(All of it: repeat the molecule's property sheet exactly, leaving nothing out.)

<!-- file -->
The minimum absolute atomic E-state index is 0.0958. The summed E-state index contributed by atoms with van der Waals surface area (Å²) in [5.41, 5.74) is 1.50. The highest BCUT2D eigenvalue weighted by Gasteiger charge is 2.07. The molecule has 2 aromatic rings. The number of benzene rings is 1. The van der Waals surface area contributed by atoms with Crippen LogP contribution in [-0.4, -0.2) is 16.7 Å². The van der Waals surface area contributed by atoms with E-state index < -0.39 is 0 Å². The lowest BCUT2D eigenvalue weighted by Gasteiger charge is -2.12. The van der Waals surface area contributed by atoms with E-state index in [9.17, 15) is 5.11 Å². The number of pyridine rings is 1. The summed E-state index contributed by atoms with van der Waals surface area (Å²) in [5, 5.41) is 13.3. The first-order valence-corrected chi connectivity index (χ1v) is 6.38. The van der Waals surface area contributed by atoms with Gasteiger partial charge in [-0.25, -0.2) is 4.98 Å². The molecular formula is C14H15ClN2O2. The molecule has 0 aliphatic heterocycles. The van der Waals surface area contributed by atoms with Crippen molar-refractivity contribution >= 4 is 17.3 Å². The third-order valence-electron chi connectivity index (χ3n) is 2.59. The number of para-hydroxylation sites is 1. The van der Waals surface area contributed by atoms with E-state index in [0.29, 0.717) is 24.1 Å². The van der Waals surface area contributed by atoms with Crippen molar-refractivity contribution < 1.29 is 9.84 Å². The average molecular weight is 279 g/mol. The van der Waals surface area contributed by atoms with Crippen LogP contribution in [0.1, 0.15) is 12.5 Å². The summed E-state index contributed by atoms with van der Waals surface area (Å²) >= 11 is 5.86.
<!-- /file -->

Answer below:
The minimum absolute atomic E-state index is 0.0958. The summed E-state index contributed by atoms with van der Waals surface area (Å²) in [5.41, 5.74) is 1.50. The highest BCUT2D eigenvalue weighted by Gasteiger charge is 2.07. The molecule has 2 aromatic rings. The number of benzene rings is 1. The van der Waals surface area contributed by atoms with Crippen LogP contribution in [-0.4, -0.2) is 16.7 Å². The van der Waals surface area contributed by atoms with E-state index < -0.39 is 0 Å². The lowest BCUT2D eigenvalue weighted by Gasteiger charge is -2.12. The van der Waals surface area contributed by atoms with E-state index in [9.17, 15) is 5.11 Å². The number of pyridine rings is 1. The summed E-state index contributed by atoms with van der Waals surface area (Å²) in [5, 5.41) is 13.3. The first-order valence-corrected chi connectivity index (χ1v) is 6.38. The van der Waals surface area contributed by atoms with Gasteiger partial charge in [-0.25, -0.2) is 4.98 Å². The molecular formula is C14H15ClN2O2. The molecule has 0 aliphatic heterocycles. The van der Waals surface area contributed by atoms with Crippen molar-refractivity contribution >= 4 is 17.3 Å². The third-order valence-electron chi connectivity index (χ3n) is 2.59. The number of para-hydroxylation sites is 1. The van der Waals surface area contributed by atoms with E-state index in [0.29, 0.717) is 24.1 Å². The van der Waals surface area contributed by atoms with Crippen molar-refractivity contribution < 1.29 is 9.84 Å². The average molecular weight is 279 g/mol. The van der Waals surface area contributed by atoms with Crippen LogP contribution in [0.1, 0.15) is 12.5 Å². The summed E-state index contributed by atoms with van der Waals surface area (Å²) >= 11 is 5.86.